US President Donald Trump said Friday that he had no immediate plans to resort to a national-emergency declaration to build a wall on the border with Mexico, the issue behind a partial government shutdown now in its 21st day.
"What we're not looking to do right now is a national emergency," he said during a White House roundtable on border security. "I'm not going to do it so fast."
Trump has said more than once in recent days that he would "probably" declare a national emergency, which would allow him to tap Pentagon funds for construction of a wall to resolve what he claims is a crisis on the border.
The Republican president demands that Congress provide $5.7 billion in funds for the wall as a condition for his agreeing to sign a spending bill that would allow affected federal government departments to resume normal operations.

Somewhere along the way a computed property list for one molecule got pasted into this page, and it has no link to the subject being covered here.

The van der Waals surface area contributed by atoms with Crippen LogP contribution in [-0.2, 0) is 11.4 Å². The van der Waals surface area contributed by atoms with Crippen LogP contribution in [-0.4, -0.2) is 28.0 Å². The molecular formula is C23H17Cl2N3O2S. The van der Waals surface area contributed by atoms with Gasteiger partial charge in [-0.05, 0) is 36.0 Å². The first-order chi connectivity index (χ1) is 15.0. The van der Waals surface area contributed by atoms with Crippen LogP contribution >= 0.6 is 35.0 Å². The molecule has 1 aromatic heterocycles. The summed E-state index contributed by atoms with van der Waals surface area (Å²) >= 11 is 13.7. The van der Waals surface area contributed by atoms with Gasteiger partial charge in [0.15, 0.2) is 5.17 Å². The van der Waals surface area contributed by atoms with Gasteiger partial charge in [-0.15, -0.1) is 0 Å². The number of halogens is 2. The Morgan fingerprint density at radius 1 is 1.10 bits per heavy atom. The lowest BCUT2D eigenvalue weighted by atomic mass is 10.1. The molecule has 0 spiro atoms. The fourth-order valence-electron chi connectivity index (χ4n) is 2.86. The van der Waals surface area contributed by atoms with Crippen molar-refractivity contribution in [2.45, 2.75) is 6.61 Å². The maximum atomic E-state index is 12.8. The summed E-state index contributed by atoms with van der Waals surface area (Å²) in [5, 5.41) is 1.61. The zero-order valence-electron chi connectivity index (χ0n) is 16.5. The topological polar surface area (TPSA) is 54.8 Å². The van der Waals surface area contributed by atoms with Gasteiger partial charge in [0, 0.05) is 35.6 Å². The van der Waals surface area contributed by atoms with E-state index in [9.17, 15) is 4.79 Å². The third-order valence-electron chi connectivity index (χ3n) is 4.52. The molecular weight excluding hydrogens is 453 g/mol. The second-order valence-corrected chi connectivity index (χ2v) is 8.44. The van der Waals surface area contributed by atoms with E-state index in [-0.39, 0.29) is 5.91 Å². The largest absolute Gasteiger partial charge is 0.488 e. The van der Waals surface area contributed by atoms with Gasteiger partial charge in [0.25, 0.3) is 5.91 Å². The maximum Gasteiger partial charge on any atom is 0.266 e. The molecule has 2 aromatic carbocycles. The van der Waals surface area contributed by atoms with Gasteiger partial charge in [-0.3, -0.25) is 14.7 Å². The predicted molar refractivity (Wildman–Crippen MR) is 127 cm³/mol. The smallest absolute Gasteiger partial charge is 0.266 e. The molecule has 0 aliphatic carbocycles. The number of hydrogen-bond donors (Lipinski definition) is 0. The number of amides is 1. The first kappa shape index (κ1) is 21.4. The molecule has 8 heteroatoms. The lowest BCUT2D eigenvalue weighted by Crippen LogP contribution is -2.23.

Democrats, who now control the House of Representatives, say they are prepared to appropriate $1.3 billion for border security, including enhancements to existing fences, but will not pay for construction of a new barrier.
While some prominent Republicans have endorsed the idea of the emergency declaration, other GOP lawmakers remain uneasy.
"We want Congress to do its job," Trump said Friday, at the same time he called on Democratic legislators to return to Washington.
Most senators and House members from both parties have already left Washington for the weekend.
The shutdown has crippled roughly 25 percent of federal agencies and departments and roughly 800,000 public employees are on furlough or working without pay.